• Adil Palsetia, Author |
  • Jack Bottomley, Author |
4 min read

The last two years have been some of the most disruptive most of us have ever seen. The global pandemic compelled us to move thousands of people to remote work, to implement new policies and business models, and to share in virtual social gatherings that in some cases have only added to our collective stress.

For some of us, though, this was only the bittermost half of it. Another pandemic affecting businesses of all kinds—a pandemic of cyber threats, ransomware in particular—has upended much of what little normalcy had remained. In the insurance sector, where we focus, cyber is now considered the most troubled class, reflecting the nature of cyber risk being one of the largest threats faced by businesses, as felt by directors and officers globally. To give you an idea: total net cyber liability claims incurred in Canada during the second half of 2021 totaled $106.26M, a loss ratio of 113 per cent, according to Canadian Underwriter.

This has driven premiums up: from what we've seen, companies are facing increases of as much as five times their previous year's premiums, and they are often the lucky ones. Many others are becoming uninsurable, or have to accept a reduced limit tower, new coverage restrictions such as coinsurance on ransomware losses, and the increased acceptance of risk previously transferred.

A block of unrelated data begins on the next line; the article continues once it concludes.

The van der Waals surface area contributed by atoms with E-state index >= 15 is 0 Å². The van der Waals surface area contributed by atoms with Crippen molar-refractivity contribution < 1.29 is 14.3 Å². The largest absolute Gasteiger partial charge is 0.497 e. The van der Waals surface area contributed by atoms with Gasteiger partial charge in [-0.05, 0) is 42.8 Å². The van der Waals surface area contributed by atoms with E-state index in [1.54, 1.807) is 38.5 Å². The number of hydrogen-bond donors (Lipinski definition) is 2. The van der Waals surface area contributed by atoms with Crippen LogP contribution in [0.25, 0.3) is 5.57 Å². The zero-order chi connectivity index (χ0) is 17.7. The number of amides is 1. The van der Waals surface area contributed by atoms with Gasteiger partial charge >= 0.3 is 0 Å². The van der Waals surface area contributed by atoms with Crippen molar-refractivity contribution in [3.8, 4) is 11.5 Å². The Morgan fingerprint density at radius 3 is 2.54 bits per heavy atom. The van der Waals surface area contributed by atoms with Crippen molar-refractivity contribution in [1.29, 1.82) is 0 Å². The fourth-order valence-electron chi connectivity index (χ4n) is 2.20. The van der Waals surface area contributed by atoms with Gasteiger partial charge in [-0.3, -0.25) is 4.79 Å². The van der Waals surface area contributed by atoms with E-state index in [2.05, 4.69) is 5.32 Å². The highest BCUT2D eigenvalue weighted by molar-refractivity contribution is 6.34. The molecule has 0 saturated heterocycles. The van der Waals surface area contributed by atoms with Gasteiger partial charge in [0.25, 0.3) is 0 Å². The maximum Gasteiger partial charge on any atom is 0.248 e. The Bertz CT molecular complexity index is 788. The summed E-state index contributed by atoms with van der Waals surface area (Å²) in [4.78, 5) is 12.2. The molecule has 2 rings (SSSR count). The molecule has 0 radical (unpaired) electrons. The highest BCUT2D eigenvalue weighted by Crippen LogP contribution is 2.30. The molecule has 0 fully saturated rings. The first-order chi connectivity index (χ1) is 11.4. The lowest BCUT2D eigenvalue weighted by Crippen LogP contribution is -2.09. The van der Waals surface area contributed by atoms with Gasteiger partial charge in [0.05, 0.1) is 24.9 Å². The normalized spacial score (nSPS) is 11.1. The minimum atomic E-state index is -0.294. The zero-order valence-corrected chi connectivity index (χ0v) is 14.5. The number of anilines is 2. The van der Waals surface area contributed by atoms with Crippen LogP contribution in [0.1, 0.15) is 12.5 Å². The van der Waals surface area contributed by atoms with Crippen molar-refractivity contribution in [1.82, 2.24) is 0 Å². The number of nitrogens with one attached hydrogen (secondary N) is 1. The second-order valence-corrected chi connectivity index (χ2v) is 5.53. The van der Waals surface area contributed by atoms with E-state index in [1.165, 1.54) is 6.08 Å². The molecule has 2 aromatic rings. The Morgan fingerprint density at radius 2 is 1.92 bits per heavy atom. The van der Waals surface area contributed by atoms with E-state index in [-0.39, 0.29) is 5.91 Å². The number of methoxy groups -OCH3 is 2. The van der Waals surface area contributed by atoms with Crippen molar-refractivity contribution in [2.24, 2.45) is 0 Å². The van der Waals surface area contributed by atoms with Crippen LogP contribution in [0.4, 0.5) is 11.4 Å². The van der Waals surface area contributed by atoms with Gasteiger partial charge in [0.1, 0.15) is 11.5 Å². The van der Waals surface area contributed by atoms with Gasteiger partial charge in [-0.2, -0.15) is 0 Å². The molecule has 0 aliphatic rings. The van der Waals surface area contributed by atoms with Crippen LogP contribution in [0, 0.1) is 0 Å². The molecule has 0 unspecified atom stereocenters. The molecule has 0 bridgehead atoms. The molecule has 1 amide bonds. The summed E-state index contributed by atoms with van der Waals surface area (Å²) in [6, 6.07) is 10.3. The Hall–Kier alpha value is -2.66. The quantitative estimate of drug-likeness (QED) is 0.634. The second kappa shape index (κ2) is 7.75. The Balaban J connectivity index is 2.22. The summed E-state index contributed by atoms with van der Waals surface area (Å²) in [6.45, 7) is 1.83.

It's therefore perfectly reasonable to ask what's going on.

Undertow the line
The answer is pretty straightforward: the cyber insurance market has been dominated by a race to the bottom for years. New players with a focus on risk governance rather than technical security controls for its underwriting approach entered the market, driving premiums down and coverages up. It's also technically still a new market, one that was still developing its understanding of the field when the ransomware pandemic struck. What we're seeing now with premiums is a correction, one that needed to happen both to stabilize the market and to "future proof" it.

Which means that higher premiums are here to stay. In fact, rather than seeing this as an increase from past years, we should be seeing it as a fresh start. And that's because you can work to mitigate the largest increases and maintain your coverage, but this very much depends on how your business stands up to the new technical requirements insurers are demanding. These requirements include the following:

  1. Centralized governance models, with uniform application of cyber security controls for all business units/dependents to be insured under the same policy.
  2. Multi-Factor Authentication (MFA) for all remote access to the organization, including any vendors with privileged access for maintenance/services, etc.
  3. Endpoint Detection & Response (EDR)/Endpoint Protection Platform (EPP) solutions installed on servers and endpoints with advanced anti-malware capabilities.
  4. Advanced email filtering with sandbox/detonation and quarantine capabilities.
  5. Robust patch and vulnerability management, including regular scanning and the tracking of vulnerabilities through to remediation.